Preparedness, Care and Effort
As these similar, repetitive experiences continued, Benson began to rely on her powers of observation to get at the core of the problem. The answer, she found, was easy to track but a near impossibility to address: the great distance that separates these men from their exterior and interior selves.
The hard work of addressing both, she writes, involves a deep dive of change that begins by adapting what Benson calls “PCE” -- Preparedness, Care and Effort. She describes in her book one recent date she was on, when the man who sat across from her looked absolutely nothing like the individual she saw in his profile photographs.
“I was shocked, deflated, sad and angry,” Benson writes. “I mentioned that he didn’t look like his profile picture and said that he had made minimal effort to impress me on our first date. He replied, ‘I don’t date that much and we’re coming off of lockdown.’ It was then that I knew that he wasn’t ready to date and what he didn’t know about dating was a lot.
“It wasn’t that he was trying to offend me. He was simply oblivious to PCE – and PCE starts with self-care.”
Bad teeth and troll hair?
Of the many recommendations listed in Benson’s book, those included in Chapter 8 are in the form of a to-do checklist that is the low-lying fruit of self-improvement. They include, ‘Are your teeth white? If not, buy white strips and use them as directed;’ and ‘Do you have troll hair from COVID-19? Go to a hair stylist, not a barber, and get a trendy cut.’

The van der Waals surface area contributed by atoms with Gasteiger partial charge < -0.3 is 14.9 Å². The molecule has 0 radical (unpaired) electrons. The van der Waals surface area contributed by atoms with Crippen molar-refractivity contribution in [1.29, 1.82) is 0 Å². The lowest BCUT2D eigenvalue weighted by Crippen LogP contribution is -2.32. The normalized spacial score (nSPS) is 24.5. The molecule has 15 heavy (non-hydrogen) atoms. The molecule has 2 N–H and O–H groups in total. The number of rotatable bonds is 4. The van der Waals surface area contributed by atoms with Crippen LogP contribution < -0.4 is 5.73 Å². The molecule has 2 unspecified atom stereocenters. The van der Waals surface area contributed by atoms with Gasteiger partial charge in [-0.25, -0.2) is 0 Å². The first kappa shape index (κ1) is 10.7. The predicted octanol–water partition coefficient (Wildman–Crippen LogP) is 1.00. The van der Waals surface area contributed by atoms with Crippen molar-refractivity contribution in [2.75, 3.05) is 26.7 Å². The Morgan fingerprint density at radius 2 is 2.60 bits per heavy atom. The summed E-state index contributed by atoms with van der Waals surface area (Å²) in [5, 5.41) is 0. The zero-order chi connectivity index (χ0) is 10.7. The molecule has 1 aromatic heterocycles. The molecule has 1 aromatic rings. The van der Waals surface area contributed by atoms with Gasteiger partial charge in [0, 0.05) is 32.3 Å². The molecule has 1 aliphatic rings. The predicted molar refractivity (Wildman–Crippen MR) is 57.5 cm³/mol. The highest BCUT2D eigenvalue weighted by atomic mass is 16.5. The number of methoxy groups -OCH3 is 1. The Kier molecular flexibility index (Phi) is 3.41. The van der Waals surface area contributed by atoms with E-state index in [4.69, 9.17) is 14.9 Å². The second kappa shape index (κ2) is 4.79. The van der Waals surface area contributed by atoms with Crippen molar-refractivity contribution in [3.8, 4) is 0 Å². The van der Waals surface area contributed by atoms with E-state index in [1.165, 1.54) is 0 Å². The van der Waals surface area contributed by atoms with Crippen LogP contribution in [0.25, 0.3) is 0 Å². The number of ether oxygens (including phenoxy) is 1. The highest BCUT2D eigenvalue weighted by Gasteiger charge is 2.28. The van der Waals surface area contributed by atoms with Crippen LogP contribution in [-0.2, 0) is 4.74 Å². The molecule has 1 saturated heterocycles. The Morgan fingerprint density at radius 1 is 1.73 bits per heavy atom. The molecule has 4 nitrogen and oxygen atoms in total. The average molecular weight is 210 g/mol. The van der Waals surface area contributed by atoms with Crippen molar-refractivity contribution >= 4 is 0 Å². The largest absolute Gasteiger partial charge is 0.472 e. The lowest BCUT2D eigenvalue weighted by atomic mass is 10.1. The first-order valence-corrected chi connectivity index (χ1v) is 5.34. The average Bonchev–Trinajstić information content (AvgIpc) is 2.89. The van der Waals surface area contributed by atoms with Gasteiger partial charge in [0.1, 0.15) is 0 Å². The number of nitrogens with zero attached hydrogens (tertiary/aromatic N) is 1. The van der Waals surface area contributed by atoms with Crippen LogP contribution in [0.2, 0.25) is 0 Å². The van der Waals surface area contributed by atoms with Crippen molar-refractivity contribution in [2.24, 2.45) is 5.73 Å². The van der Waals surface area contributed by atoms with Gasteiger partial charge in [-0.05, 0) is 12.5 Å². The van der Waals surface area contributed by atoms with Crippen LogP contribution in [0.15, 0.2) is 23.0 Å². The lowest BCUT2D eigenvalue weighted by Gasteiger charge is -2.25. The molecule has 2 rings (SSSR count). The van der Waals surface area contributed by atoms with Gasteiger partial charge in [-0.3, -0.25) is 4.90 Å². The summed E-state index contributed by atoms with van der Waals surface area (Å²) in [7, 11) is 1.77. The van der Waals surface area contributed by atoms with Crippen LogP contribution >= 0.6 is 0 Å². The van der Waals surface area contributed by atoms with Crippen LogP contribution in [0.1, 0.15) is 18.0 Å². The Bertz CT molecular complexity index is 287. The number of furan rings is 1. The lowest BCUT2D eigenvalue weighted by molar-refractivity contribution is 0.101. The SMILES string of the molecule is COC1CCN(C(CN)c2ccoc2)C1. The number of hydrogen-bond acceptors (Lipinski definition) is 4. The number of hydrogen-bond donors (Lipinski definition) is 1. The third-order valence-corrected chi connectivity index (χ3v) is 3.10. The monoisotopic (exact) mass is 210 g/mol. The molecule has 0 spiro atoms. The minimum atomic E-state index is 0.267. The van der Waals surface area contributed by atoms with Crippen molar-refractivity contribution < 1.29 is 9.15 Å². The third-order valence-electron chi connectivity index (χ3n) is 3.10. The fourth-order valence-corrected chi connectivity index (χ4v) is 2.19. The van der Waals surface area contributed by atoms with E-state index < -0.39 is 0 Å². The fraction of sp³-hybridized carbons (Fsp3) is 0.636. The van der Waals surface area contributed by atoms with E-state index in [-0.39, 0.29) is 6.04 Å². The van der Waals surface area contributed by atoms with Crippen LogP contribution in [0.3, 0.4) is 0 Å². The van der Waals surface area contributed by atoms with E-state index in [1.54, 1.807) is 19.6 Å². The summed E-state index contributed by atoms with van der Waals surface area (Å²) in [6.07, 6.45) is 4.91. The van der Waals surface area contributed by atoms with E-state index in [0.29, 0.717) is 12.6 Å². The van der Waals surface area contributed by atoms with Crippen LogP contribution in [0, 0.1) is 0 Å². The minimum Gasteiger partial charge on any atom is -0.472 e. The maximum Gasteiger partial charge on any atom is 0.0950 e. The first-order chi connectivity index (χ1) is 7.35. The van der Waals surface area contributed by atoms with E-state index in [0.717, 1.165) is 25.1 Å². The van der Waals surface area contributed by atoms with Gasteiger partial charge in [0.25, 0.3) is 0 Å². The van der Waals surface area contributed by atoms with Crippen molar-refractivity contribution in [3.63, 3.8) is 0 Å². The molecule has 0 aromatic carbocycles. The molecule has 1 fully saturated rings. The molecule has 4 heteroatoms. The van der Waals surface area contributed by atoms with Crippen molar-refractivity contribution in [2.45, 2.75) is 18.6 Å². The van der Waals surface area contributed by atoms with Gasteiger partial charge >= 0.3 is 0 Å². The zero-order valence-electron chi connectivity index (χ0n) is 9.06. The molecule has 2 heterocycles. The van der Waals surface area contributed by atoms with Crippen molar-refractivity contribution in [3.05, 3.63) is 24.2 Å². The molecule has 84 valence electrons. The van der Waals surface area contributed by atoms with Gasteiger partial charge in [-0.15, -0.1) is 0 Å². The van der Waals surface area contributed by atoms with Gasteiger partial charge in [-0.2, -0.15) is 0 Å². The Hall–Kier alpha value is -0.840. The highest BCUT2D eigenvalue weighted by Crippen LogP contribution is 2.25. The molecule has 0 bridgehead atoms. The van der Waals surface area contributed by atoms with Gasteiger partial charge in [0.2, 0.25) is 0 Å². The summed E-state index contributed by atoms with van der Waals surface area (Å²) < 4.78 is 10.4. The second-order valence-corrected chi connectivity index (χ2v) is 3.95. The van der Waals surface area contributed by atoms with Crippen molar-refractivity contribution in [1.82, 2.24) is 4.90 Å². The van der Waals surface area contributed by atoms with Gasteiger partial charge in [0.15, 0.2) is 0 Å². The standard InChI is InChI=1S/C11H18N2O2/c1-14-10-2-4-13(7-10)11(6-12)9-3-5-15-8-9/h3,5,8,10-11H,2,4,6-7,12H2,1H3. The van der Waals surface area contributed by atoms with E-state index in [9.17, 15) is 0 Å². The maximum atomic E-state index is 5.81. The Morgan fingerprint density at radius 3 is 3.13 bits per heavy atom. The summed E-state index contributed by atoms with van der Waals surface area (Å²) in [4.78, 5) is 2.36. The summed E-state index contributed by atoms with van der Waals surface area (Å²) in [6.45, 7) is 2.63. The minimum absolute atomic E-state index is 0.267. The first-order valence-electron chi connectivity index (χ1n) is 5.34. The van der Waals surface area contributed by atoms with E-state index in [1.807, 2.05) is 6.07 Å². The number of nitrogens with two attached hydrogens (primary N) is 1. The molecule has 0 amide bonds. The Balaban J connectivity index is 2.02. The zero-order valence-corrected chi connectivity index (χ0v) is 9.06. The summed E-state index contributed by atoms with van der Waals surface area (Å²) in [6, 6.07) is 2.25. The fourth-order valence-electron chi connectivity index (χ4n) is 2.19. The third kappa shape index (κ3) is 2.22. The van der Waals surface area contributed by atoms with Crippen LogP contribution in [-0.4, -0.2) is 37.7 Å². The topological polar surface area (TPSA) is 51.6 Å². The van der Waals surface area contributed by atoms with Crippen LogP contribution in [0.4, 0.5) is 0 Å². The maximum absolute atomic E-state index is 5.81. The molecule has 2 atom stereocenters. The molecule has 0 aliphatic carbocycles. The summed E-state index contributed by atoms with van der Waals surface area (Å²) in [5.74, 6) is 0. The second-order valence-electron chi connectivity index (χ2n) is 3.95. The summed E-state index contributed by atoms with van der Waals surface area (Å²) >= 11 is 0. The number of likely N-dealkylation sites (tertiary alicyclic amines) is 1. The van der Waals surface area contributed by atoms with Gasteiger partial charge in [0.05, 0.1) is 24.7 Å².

“I also urge men, in the book, to use the expertise a female friend or relative who practices self-care to help them write their profiles and with clothes shopping,” Benson said. “This book provides an opportunity for men to reboot in the New Normal and implores them to ask themselves ‘What does my reboot look like?’”
If there is a missing component that seems to run consistently throughout her dating experiences with men in her age group, Benson said it can be found in the lack of “shadow work” that men have failed to do for their interior selves. Simply defined, “shadow work” is a period of self exploration that acknowledges the individual’s vulnerabilities, links the emotions in a continuum of personal growth, and leads to the formation of new directions for a more enriching life.
Ultimately, Benson said her book addresses how men can decide to be sincere in their dating objectives and live their best, authentic lives.
“Many men really don’t understand the online dating landscape or how to navigate it,” she said. “They get caught up in the digital aspect of it and go down a hole that’s not real. I would love it if men put in PCE so they could show up for dates well dressed, well spoken, well coiffed, driving a clean car and be solid on the inside too. Maybe my book can help with this.”
Noelle Benson’s book What Men Don’t Know About Dating is A Lot: Just Because You’re Single Doesn’t Mean You’re Ready to Date is now available for purchase from Amazon.com for $11.99, and from Kindle Unlimited for $7.99. To learn more about the author, visit
To contact Staff Writer Richard L. Gaw, email [email protected].